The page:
SARASOTA -- Republican presidential hopeful Jon Huntsman made an appearance in Sarasota on Saturday, saying the region is critical to anyone wishing to win the election.
Huntsman, the former governor of Utah and former U.S. ambassador to China, spoke to an audience of about 200 at the Knights of Columbus Hall. He was accompanied by his wife and one of his daughters.
“I appreciate being in Florida,” Huntsman said. “This is going to be a critically important state for us. We’re going to be spending a lot of time on the ground getting to know people.”
He started off his speech joking with the audience about his family ties to the state. His wife, Mary Kay Huntsman, is from Orlando and their new son-in-law is from Tampa.
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“So they say if you own the I-4 corridor, you own Florida,” he said to smiles and cheers. “If you own Florida you own the nomination. You get the nomination in 2012, you are going to win the presidency. So it all starts here.”
He called the U.S. debt a “cancer” and unless we “cut it out it’s going to consume this young generation over here.”
The election has to be on expanding the economy and creating jobs, he said.
“We have no choice. The economy is stuck and the people want us to move in directions that are consistent with traditional American growth. We can do it,” Huntsman said.
He said if elected he would work to ensure the United States can compete in the global market.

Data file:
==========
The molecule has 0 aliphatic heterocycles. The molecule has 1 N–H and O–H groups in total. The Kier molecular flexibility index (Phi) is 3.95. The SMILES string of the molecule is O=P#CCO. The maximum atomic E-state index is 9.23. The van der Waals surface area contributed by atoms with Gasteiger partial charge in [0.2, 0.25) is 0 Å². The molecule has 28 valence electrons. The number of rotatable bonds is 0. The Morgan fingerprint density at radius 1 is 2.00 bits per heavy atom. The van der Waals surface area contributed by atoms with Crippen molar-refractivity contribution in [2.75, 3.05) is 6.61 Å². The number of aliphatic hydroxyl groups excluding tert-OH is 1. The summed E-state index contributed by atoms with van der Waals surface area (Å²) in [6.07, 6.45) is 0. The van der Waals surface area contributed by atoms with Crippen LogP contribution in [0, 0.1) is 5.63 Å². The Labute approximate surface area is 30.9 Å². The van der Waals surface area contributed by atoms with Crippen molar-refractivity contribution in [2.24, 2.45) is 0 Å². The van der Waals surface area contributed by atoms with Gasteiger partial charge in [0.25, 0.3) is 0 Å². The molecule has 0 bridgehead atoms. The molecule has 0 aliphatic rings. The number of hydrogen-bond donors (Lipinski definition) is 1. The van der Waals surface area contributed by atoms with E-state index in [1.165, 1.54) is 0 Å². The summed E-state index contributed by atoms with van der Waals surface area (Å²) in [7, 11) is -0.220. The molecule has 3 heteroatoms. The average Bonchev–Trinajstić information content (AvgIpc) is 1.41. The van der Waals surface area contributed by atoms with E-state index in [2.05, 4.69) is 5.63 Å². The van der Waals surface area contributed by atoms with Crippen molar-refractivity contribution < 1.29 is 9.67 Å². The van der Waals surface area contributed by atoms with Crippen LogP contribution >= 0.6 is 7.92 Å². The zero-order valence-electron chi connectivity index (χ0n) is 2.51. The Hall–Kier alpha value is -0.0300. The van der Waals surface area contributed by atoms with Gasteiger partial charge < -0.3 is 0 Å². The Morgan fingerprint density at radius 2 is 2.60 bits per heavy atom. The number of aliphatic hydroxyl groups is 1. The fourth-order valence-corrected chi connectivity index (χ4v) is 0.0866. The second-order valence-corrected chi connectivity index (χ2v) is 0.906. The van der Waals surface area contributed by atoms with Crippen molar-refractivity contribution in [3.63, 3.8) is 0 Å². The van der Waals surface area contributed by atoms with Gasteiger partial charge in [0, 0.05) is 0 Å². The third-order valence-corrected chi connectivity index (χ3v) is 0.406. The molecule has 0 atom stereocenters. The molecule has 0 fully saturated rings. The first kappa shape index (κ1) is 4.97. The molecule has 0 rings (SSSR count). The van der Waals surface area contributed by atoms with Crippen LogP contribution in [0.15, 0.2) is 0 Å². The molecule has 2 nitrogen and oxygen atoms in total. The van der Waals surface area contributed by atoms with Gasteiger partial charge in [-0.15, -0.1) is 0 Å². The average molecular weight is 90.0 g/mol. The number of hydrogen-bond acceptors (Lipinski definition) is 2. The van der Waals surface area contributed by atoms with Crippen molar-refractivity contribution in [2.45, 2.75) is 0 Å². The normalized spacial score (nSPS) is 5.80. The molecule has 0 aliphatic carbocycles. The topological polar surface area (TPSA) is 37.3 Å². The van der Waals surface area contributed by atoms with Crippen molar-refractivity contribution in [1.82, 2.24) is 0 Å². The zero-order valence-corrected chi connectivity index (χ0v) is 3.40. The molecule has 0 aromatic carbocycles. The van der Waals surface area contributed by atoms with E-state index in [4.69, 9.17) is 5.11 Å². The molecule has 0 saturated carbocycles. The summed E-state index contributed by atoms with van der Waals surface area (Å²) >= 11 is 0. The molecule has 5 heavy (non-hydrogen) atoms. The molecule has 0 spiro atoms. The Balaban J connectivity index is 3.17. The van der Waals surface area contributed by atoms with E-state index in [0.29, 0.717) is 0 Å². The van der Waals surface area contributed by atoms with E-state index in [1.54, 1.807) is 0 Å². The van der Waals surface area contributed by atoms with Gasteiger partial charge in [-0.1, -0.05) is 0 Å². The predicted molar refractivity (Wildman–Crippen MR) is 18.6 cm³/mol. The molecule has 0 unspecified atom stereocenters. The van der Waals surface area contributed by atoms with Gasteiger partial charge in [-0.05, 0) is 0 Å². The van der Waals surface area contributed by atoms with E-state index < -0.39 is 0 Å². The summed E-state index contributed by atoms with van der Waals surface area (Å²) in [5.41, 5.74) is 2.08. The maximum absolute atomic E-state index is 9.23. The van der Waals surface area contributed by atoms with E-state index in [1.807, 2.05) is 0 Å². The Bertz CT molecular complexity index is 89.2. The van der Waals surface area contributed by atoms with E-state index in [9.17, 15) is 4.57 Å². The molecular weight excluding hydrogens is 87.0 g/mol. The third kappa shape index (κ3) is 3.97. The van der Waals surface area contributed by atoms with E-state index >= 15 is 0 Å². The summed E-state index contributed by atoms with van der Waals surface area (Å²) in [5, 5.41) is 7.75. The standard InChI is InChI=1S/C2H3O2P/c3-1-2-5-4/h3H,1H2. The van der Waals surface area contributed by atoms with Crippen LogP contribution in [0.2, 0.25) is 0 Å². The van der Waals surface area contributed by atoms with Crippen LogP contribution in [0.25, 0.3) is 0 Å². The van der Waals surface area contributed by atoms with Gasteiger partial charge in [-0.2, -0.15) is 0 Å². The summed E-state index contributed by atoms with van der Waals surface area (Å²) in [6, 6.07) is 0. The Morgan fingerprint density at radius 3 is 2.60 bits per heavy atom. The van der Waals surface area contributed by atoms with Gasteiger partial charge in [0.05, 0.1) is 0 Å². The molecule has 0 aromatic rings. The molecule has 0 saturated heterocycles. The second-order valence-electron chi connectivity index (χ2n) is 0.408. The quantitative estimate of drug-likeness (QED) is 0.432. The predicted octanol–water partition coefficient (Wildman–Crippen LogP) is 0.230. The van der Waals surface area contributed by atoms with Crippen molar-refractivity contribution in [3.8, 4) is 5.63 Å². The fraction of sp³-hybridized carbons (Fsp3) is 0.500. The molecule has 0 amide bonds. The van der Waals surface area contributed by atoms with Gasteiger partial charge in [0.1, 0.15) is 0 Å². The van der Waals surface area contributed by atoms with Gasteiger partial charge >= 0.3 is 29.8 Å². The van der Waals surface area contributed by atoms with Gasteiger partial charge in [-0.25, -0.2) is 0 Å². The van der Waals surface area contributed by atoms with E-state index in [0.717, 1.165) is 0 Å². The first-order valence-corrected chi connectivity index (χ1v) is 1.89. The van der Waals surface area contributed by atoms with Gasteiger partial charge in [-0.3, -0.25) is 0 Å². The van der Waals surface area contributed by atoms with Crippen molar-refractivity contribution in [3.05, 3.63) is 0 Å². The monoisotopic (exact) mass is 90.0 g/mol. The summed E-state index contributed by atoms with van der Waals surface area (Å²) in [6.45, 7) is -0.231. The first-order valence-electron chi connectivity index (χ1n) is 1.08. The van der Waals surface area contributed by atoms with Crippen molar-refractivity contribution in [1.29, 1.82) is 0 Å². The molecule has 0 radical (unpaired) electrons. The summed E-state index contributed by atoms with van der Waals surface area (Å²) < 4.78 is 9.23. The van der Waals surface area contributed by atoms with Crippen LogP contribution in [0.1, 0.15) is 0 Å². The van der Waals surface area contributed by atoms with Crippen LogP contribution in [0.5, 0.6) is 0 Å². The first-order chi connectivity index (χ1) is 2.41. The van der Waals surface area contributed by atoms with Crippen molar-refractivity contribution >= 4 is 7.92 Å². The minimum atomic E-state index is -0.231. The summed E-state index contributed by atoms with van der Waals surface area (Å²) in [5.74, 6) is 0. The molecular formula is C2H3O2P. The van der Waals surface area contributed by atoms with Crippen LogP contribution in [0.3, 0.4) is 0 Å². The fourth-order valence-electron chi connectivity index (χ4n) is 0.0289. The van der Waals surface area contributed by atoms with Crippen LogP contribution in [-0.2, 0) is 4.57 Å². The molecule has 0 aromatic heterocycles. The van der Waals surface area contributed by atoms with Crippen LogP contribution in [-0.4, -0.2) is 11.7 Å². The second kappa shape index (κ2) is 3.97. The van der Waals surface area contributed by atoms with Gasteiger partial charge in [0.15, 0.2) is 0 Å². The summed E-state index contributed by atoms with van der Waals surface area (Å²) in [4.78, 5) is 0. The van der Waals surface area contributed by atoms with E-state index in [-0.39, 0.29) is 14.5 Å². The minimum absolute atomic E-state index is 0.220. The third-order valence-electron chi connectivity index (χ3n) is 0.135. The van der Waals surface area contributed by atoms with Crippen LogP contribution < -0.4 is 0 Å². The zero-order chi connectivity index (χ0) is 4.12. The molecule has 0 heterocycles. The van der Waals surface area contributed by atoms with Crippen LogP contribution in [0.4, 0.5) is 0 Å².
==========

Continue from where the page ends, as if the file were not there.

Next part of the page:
“I want you to know that for me the priorities are doing to be debt and spending, because we have no choice. It is to- tally unsustainable the trajectory that we are on,” he said.
Jeanne Corbin of Venice asked the presidential hopeful what he plans on doing about undocumented people coming into the United States.
“I don’t think this country has any creditability at all on this subject, nor will anyone participate in the debate until we protect our border. That is the one thing we must do,” Huntsman said.
“Let’s do the funda- mentals first and let’s take care of the border.”
He said he supports E-Verify, an Internet- based system that allows businesses to determine the eligibility of their employees to work in the United States.
Corbin said she plans to look at other presidential hopefuls before she makes her choice on who to support in the election, but added that she liked what she saw of Huntsman.
“I did read his resumé and I am impressed that he knows Chinese. I want to know more about his business background,” she said, adding that she doesn’t want a career politician. “I want a candidate who says he is going to do something and then does it.”